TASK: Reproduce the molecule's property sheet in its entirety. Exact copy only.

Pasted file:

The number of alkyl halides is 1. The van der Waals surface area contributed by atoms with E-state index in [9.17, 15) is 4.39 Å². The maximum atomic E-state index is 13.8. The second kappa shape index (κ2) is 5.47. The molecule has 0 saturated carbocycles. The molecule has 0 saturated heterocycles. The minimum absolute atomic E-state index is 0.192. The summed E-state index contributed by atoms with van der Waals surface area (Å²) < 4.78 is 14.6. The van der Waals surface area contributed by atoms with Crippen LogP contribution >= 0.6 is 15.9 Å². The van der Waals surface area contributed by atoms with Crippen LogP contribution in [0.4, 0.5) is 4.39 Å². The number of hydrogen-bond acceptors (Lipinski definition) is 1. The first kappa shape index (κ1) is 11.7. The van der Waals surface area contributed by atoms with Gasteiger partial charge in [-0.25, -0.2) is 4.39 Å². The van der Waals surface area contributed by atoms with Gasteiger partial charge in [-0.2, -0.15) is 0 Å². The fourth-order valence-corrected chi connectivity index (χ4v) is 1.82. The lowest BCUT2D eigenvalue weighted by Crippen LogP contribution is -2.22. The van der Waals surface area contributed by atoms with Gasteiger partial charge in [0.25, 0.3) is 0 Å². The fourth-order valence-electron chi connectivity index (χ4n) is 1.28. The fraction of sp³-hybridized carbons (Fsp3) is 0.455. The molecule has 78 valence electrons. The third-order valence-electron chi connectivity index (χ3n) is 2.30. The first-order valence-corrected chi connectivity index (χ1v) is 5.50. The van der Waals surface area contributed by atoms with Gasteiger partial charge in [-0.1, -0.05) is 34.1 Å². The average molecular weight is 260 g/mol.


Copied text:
The number of alkyl halides is 1. The van der Waals surface area contributed by atoms with E-state index in [9.17, 15) is 4.39 Å². The maximum atomic E-state index is 13.8. The second kappa shape index (κ2) is 5.47. The molecule has 0 saturated carbocycles. The molecule has 0 saturated heterocycles. The minimum absolute atomic E-state index is 0.192. The summed E-state index contributed by atoms with van der Waals surface area (Å²) < 4.78 is 14.6. The van der Waals surface area contributed by atoms with Crippen LogP contribution >= 0.6 is 15.9 Å². The van der Waals surface area contributed by atoms with Crippen LogP contribution in [0.4, 0.5) is 4.39 Å². The number of hydrogen-bond acceptors (Lipinski definition) is 1. The first kappa shape index (κ1) is 11.7. The van der Waals surface area contributed by atoms with Gasteiger partial charge in [-0.25, -0.2) is 4.39 Å². The van der Waals surface area contributed by atoms with Gasteiger partial charge in [-0.2, -0.15) is 0 Å². The fourth-order valence-corrected chi connectivity index (χ4v) is 1.82. The lowest BCUT2D eigenvalue weighted by Crippen LogP contribution is -2.22. The van der Waals surface area contributed by atoms with Gasteiger partial charge in [0.25, 0.3) is 0 Å². The fourth-order valence-electron chi connectivity index (χ4n) is 1.28. The fraction of sp³-hybridized carbons (Fsp3) is 0.455. The molecule has 78 valence electrons. The third-order valence-electron chi connectivity index (χ3n) is 2.30. The first-order valence-corrected chi connectivity index (χ1v) is 5.50. The van der Waals surface area contributed by atoms with Gasteiger partial charge in [-0.1, -0.05) is 34.1 Å². The average molecular weight is 260 g/mol.